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01-05-2014 | Uitgave 4/2014

Quality of Life Research 4/2014

Cancer-specific health-related quality of life in children with brain tumors

Quality of Life Research > Uitgave 4/2014
Iori Sato, Akiko Higuchi, Takaaki Yanagisawa, Akitake Mukasa, Kohmei Ida, Yutaka Sawamura, Kazuhiko Sugiyama, Nobuhito Saito, Toshihiro Kumabe, Mizuhiko Terasaki, Ryo Nishikawa, Yasushi Ishida, Kiyoko Kamibeppu
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The online version of this article (doi:10.​1007/​s11136-013-0555-x) contains supplementary material, which is available to authorized users.



To understand the influence of disease and treatment on the health-related quality of life (HRQOL) of children with brain tumors, compared to the HRQOL of children with other cancers, from the viewpoints of children and parents.


A total of 133 children aged 5–18 years and 165 parents of children aged 2–18 completed questionnaires of the Pediatric Quality of Life Inventory Cancer Module (Pain and Hurt, Nausea, Procedural Anxiety, Treatment Anxiety, Worry, Cognitive Problems, Perceived Physical Appearance, and Communication scales); higher scores indicate a better HRQOL. The Cancer Module scores, weighted by age and treatment status, were compared to those obtained in a previous study of children with other cancers (mostly leukemia).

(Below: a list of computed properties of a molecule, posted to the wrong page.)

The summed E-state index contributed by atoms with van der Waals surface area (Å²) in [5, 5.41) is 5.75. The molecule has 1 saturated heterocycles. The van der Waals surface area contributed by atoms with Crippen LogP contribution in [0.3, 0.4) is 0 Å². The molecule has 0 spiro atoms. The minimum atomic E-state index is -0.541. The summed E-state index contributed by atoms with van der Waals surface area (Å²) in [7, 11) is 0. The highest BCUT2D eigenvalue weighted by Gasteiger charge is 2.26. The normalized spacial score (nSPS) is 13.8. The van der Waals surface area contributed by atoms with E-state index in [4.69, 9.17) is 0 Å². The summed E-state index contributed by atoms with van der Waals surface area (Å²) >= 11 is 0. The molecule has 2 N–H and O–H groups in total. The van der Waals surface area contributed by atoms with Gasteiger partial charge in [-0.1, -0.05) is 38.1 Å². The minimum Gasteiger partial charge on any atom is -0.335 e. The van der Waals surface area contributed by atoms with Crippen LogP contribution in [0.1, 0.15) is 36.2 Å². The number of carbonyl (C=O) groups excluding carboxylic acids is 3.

The weighted mean scores for Pain and Hurt (effect size d = 0.26) and Nausea (d = 0.23) from child reports and the scores for Nausea (d = 0.28) from parent reports were higher for children with brain tumors than scores for children with other cancers. The scores for Procedural Anxiety (d = −0.22) and Treatment Anxiety (d = −0.32) from parent reports were lower for parents of children with brain tumors than the scores for parents of children with other cancers. The child-reported Pain and Hurt score of the Cancer Module was higher (d = 0.29) and in less agreement (intraclass correlation coefficient = 0.43) with scores from the Brain Tumor Module, indicating that assessments completed with the Cancer Module misesteem pain and hurt problems in children with brain tumors.


The profiles of cancer-specific HRQOL in children with brain tumors differ from those of children with other cancers; we therefore suggest that these children receive specific psychological support.

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